sendSimulatedMail(ec, to, subject, message);

}

}

From reading the code it looks like it gets your gmail information and then sends the message without validating any inputs or encoding any outputs.

All of this takes place inside of the Web Goat file uncheckedemail.java.

Once again thanks to OWASP and Aspect Security for creating and supporting web goat.  It’s a great web application security to practice white box ethical hacking, secure code review without going to prison for real hacking.


msg.setRecipients(Message.RecipientType.TO, addressTo);

// Setting the Subject and Content Type

msg.setSubject(subject);

msg.setContent(message, "text/plain");

Transport.send(msg);

return msg;
<pre>

I couldn't find the page in Web goat that the above code references, but I was able to find the reflected XSS lesson in web goat.
I went to the recently retired from software security blogging, RSNAKE's hackers.org website.

I used the following script to attack it.   
 
<IMG SRC=`javascript:alert("Parsons Software Security Consulting says, 'XSS'")`>


Matt Parsons, CISSP, MSM
Parsons Software Security Consulting, LLC
mparsons1980@gmail.com

Parsons Software Security Consulting, LLC Video Introduction

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OWASP web goat source code SQL injection code vulnerability

with 3 comments

For this post, I have to give credit to OWASP for creating web goat.   I scanned the vulnerable application with different commercial static code analysis analyzers which allow the user to see the code behind the vulnerabilities.


public String getRawParameter(String name) throws ParameterNotFoundException

{

String[] values = request.getParameterValues(name);

if (values == null)

{

throw new ParameterNotFoundException(name + " not found");

}

else if (values[0].length() == 0) { throw new ParameterNotFoundException(name + " was empty"); }

return (values[0]);

Notice that there is not a validation mechanism for the values USERNAME and PASSWORD.


try

{

String username = "";

String password = "";

username = s.getParser().getRawParameter(USERNAME);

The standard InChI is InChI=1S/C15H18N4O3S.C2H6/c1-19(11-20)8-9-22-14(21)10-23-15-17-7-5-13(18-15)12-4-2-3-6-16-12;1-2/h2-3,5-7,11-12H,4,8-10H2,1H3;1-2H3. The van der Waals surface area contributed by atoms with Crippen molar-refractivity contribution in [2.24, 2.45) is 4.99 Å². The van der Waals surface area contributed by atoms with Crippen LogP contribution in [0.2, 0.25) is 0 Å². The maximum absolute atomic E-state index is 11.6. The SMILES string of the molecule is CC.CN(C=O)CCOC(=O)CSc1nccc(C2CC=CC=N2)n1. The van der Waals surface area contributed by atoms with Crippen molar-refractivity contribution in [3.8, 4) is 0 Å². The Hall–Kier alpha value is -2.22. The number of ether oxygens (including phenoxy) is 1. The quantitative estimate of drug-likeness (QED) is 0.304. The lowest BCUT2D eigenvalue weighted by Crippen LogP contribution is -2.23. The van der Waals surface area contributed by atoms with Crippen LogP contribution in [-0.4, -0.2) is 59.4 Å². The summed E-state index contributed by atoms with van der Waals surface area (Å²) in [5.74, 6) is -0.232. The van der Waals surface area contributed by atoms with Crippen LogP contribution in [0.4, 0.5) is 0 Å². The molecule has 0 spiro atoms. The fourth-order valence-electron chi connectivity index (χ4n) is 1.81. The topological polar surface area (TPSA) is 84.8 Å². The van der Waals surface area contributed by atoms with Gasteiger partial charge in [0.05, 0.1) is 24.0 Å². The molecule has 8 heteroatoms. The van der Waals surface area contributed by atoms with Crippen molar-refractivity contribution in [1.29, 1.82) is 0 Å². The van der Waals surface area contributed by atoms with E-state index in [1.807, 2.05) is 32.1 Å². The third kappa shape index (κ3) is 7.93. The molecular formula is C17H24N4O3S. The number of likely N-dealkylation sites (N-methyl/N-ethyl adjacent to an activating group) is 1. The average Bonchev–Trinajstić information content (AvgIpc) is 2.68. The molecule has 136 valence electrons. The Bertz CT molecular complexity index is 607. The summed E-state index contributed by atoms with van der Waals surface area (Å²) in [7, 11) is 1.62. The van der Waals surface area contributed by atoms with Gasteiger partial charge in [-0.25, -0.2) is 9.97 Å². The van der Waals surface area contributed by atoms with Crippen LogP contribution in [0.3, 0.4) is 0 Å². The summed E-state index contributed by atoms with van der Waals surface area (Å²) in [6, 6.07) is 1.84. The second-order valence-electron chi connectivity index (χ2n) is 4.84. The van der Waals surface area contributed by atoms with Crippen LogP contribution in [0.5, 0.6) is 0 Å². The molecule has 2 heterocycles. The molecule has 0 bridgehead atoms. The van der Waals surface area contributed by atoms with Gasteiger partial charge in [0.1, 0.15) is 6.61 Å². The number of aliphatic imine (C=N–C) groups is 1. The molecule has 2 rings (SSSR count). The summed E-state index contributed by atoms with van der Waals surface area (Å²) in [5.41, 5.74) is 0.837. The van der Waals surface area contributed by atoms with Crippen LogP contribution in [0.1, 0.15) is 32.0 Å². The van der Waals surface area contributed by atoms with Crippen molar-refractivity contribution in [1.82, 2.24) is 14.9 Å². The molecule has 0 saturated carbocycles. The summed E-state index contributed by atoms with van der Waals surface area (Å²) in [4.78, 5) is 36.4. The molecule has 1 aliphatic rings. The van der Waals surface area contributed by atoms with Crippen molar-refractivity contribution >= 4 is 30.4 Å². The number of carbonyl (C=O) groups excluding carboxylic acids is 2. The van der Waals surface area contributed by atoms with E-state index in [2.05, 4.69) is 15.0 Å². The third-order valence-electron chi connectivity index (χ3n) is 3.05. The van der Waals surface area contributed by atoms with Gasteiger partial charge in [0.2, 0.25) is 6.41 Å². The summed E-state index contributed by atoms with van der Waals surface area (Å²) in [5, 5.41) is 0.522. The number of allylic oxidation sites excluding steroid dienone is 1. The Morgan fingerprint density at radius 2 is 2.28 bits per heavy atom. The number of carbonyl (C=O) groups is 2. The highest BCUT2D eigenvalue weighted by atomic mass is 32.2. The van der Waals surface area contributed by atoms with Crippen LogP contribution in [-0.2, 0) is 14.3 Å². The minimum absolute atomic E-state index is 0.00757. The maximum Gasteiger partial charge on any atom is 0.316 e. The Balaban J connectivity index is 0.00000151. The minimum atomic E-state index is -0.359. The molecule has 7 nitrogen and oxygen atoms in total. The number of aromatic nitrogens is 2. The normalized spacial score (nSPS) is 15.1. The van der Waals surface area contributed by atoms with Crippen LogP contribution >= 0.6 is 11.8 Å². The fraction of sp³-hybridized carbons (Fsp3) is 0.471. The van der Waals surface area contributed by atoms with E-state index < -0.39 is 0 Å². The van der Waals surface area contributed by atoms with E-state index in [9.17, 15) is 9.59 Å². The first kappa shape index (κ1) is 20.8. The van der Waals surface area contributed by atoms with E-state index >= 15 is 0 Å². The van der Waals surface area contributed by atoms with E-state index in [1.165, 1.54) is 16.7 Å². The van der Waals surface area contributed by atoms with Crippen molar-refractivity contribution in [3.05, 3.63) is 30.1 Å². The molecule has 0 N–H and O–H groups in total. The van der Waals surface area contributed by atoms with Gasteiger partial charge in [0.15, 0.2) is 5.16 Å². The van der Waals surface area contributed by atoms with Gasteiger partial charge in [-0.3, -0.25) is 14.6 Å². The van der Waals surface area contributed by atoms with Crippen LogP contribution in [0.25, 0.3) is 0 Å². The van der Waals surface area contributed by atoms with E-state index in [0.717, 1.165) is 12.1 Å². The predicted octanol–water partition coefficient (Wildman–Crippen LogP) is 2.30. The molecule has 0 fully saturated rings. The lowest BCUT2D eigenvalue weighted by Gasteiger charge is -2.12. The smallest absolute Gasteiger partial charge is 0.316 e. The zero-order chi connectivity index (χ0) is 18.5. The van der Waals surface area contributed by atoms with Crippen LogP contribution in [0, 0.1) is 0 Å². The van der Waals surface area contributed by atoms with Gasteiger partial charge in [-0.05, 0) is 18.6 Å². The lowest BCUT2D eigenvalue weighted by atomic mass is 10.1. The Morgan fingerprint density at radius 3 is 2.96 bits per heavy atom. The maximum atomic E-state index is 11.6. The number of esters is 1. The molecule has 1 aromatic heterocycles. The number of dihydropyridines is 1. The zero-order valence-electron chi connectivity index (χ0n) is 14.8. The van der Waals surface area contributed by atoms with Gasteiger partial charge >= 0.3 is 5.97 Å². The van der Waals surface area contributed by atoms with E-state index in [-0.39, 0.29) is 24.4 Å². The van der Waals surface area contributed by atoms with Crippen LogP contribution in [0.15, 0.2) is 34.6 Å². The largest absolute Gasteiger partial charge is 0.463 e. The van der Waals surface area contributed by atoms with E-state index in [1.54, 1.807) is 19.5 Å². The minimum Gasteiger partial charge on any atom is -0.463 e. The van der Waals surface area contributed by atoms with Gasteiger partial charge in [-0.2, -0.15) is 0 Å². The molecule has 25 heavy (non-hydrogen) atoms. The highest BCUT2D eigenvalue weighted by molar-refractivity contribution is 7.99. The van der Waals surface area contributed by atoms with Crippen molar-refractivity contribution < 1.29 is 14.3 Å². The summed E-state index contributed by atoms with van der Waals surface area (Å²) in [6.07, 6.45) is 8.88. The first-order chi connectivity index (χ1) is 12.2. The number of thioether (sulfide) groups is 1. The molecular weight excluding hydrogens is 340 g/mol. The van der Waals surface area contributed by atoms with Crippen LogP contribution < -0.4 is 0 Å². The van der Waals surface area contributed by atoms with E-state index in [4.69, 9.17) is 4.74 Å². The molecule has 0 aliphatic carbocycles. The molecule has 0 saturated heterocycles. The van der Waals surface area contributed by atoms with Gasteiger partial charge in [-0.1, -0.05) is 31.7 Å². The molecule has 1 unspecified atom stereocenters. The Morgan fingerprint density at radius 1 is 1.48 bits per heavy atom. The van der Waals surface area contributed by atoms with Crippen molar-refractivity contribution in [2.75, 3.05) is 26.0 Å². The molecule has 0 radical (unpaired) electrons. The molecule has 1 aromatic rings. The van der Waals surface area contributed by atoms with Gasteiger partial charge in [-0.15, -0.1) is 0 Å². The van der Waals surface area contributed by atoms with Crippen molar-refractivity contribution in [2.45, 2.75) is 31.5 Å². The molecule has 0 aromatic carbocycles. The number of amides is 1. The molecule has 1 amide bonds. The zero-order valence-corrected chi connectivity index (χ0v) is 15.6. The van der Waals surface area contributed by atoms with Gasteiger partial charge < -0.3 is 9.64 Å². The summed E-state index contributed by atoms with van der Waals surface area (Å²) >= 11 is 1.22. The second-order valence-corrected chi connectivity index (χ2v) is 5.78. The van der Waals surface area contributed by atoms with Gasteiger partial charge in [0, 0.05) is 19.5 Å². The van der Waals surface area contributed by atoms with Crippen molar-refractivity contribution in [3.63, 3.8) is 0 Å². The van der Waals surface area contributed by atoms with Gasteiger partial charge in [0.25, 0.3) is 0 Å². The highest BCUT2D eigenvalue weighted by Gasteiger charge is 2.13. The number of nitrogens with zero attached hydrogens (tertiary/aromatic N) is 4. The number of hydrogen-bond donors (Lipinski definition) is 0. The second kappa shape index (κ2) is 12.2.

password = s.getParser().getRawParameter(PASSWORD);


// If they get back more than one user they succeeded

if (results.getRow() >= 1)

{

// Make sure this isn't data from an sql injected query.

if (results.getString(2).equals(username) && results.getString(3).equals(password))

{

String insertData1 = "INSERT INTO user_login VALUES ( '" + username + "', '"

+ s.getUserName() + "' )";

statement.executeUpdate(insertData1);

}

// check the total count of logins

query = "SELECT * FROM user_login WHERE webgoat_user = '" + s.getUserName() + "'";

results = statement.executeQuery(query);

results.last();

// If they get back more than one user they succeeded

if (results.getRow() >= 3)

{

makeSuccess(s);

Above is the visual smart trace of the SQL injection code so you can visually see it and understand it.   The red boxes are sources and sinks.  The blue boxes are sinks as well.   The grey boxes allow code to pass through them.  The grey boxes should have validation mechanisms in them.   Those grey boxes don’t and this allows for SQL injection.   Webgoat by design, is also using dynamic SQL statements and not parameterized queries which allow for SQL injection that it teaches on the front end of the lessson.

Here are the screen shots of the application which is vulnerable to SQL injection.   Thanks for Aspect Security for creating this application.

My passion is software security and linking web penetration testing with source code analysis.

Matt Parsons, CISSP, MSM, mparsons1980@gmail.com

Parsons Software Security Consulting, LLC

How to find Robots.txt with 02

with 2 comments

We already discussed a script to find the crossdomain.xml file with 02.  Today we are going to talk about how to find the Robots.txt file.  Many websites have Robots.txt file but sometimes they contain sensitive information inside of these files.   Today we are going to write a script that searches Google for these files.

 

 

Below is a sample Robots.txt from a sample web application.

 

 

 

 

 

 


var ie = panel.clear().add_IE().silent(true);
ie.open("http://www.google.com");
ie.field("Search").value("inurl:robots.txt filetype:txt");


ie.button("Google Search").click();
var targetUrls = new List<string>();